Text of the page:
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Holiness

The Centrality of Holiness to Christian Faith: Why Holiness Has Become Irrelevant in Postmodern Religion by David F. Wells, Andrew Muctch Distinguished Professor of Historical and Systematic Theology at Gordon-Conwell Theological Seminary and author of numerous books including Losing Our Virtue: Why the Church Must Recover Its Moral Vision.  Wells writes, "The greatest dangers to evangelical faith, I believe, lie as much in what we do know as in what we don't.  They lie not only in the doctrinal fog represented on many a church pew each Sunday but also in the great truths of Christian faith which are professed on those same pews but which, nonetheless, now lie dormant."   Wells examines the meaning of "the Holy".  He writes, What the holiness of God means is rather clear: it is what it means to us that is problematic and obscure."   Wells argues that we define life in terms of the therapeutic.  "We now translate many of life's wrongs into diseases; we focus these in the self; we think that our remedy can be found within; and,...insofar as there is a religious dimension to all of this, it takes the form of recasting God as the source of our inner healing."  Wells examines the "Disappearance of Sin" and the needed remedy of biblical preaching.  "The God of Calvin and Luther has, in these sermons, disappeared.  In his place is one far less transcendent, far more mellow, one who feels our pain as any good Boomer might, and who is so much more user-friendly."  Mar/Apr 1998 Theology Matters p. 1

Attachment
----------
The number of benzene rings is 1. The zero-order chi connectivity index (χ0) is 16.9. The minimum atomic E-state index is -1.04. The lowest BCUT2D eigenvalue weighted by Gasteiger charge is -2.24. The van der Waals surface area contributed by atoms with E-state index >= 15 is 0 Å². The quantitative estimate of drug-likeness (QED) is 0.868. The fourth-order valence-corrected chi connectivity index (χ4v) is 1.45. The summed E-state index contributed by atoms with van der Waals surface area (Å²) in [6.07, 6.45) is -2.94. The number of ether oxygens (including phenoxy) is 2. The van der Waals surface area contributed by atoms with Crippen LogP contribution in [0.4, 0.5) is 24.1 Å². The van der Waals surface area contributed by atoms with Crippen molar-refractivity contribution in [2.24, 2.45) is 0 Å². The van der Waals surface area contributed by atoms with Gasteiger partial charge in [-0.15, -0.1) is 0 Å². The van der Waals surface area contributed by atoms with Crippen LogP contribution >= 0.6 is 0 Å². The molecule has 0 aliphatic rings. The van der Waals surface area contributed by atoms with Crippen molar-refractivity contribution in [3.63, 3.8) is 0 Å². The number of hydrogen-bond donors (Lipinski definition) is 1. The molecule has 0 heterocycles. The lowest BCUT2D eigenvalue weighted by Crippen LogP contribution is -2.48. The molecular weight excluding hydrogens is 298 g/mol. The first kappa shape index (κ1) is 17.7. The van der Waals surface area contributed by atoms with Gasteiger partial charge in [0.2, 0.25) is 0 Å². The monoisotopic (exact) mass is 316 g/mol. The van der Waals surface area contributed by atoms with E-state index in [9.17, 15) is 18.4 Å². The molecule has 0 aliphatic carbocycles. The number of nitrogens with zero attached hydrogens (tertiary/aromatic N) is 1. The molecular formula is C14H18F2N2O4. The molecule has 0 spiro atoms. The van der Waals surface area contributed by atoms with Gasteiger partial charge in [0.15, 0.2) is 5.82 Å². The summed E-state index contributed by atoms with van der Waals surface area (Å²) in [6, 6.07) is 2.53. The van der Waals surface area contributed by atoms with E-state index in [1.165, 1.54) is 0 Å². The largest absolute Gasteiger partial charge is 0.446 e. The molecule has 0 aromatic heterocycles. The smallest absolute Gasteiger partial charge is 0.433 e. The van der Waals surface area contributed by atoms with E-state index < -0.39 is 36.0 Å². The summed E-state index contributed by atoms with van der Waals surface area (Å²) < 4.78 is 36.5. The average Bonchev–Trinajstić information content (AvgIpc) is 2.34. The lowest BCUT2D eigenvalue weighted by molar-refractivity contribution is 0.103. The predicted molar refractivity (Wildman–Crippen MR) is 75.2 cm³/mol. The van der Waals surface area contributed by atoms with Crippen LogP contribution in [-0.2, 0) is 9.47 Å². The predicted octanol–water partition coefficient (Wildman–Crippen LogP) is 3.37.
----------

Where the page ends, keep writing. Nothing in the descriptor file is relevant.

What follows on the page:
A Word of Hope for a Church in Pain: Biblical and Theological Dimensions of Ecclesiastical Discipline by Teresa M. McAnally, PCUSA pastor.  Examining the role of discipline in a believer's life and in the church's life, McAnally looks at, "A Necessary Component of Human Development" "The Act of a Loving God" ,"Ecclesiastical Discipline as Loving Legacy of the Holy Spirit" ,"The State of Discipline in the Church Today".   Mar/Apr 1998 Theology Matters  p. 6

by Wolfhart Pannenberg, reprinted with permission from First Things Journal, February 1998, No. 80, pp. 26-30.  Pannenberg writes, "It may well be the case that the moral crisis of modern secular societies is attributable to the fact that God is no longer publicly recognized as the source of moral norms...Historical experience demonstrates that, for societies and for individuals, the autonomy of reason cannot successfully replace the authority of God. In this respect Rousseau is fully vindicated.  As is Dostoevsky, whose Ivan Karamazov observed that, without God, "everything is permitted."  Pannenberg's solution to the moral dilemma begins with a renewal of Christian morality in the Christian community.  Mar/Apr 1998 Theology Matters p. 8

When Everything is Permitted 

The Discipline of the Church: Its Chief Use in Censures and Excommunication by John Calvin, reprinted from the Institutes of the Christian Religion ed. by John McNeil (Library of Christian Classics Series.  Used by permission of WJK Press, Book IV, Chapter XII, 1-5, pp 1229-1234.  Calvin addresses the necessity and nature of church discipline; stages of church discipline; the purpose of church discipline, and the limits of our judgment according to church discipline,  Mar/Apr 1998 Theology Matters  p. 12